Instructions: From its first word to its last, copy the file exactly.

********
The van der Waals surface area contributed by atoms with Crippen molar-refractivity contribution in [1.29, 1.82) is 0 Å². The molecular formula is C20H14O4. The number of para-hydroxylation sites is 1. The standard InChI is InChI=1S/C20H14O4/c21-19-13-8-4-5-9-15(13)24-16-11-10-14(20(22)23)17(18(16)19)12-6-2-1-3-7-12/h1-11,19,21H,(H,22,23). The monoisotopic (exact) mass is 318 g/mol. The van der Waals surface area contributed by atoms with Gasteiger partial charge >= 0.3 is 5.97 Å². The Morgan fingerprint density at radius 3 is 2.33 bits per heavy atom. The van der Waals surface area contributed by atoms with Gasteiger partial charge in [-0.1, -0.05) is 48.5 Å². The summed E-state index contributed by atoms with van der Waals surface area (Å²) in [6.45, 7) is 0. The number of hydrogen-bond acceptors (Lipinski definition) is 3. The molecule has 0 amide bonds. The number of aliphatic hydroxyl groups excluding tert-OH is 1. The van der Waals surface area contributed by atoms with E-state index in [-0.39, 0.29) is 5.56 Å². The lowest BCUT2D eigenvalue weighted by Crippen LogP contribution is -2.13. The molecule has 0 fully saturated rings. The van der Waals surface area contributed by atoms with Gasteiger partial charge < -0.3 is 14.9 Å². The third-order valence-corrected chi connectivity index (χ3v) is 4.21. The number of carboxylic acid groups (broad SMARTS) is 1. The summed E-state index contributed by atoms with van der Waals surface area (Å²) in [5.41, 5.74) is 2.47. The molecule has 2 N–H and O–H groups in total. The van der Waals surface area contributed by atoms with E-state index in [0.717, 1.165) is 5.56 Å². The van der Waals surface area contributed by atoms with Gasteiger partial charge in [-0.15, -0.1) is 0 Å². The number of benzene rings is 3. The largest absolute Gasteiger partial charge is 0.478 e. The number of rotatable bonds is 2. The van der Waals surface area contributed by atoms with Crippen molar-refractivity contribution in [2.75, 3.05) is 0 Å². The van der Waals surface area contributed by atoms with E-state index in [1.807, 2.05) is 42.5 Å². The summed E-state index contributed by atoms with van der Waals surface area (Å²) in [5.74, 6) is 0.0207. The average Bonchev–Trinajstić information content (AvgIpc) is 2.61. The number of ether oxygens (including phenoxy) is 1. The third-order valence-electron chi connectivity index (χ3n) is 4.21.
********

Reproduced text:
The van der Waals surface area contributed by atoms with Crippen molar-refractivity contribution in [1.29, 1.82) is 0 Å². The molecular formula is C20H14O4. The number of para-hydroxylation sites is 1. The standard InChI is InChI=1S/C20H14O4/c21-19-13-8-4-5-9-15(13)24-16-11-10-14(20(22)23)17(18(16)19)12-6-2-1-3-7-12/h1-11,19,21H,(H,22,23). The monoisotopic (exact) mass is 318 g/mol. The van der Waals surface area contributed by atoms with Gasteiger partial charge >= 0.3 is 5.97 Å². The Morgan fingerprint density at radius 3 is 2.33 bits per heavy atom. The van der Waals surface area contributed by atoms with Gasteiger partial charge in [-0.1, -0.05) is 48.5 Å². The summed E-state index contributed by atoms with van der Waals surface area (Å²) in [6.45, 7) is 0. The number of hydrogen-bond acceptors (Lipinski definition) is 3. The molecule has 0 amide bonds. The number of aliphatic hydroxyl groups excluding tert-OH is 1. The van der Waals surface area contributed by atoms with E-state index in [-0.39, 0.29) is 5.56 Å². The lowest BCUT2D eigenvalue weighted by Crippen LogP contribution is -2.13. The molecule has 0 fully saturated rings. The van der Waals surface area contributed by atoms with Gasteiger partial charge < -0.3 is 14.9 Å². The third-order valence-corrected chi connectivity index (χ3v) is 4.21. The number of carboxylic acid groups (broad SMARTS) is 1. The summed E-state index contributed by atoms with van der Waals surface area (Å²) in [5.41, 5.74) is 2.47. The molecule has 2 N–H and O–H groups in total. The van der Waals surface area contributed by atoms with E-state index in [0.717, 1.165) is 5.56 Å². The van der Waals surface area contributed by atoms with Gasteiger partial charge in [-0.15, -0.1) is 0 Å². The number of benzene rings is 3. The largest absolute Gasteiger partial charge is 0.478 e. The number of rotatable bonds is 2. The van der Waals surface area contributed by atoms with Crippen molar-refractivity contribution in [2.75, 3.05) is 0 Å². The van der Waals surface area contributed by atoms with E-state index in [1.807, 2.05) is 42.5 Å². The summed E-state index contributed by atoms with van der Waals surface area (Å²) in [5.74, 6) is 0.0207. The average Bonchev–Trinajstić information content (AvgIpc) is 2.61. The number of ether oxygens (including phenoxy) is 1. The third-order valence-electron chi connectivity index (χ3n) is 4.21.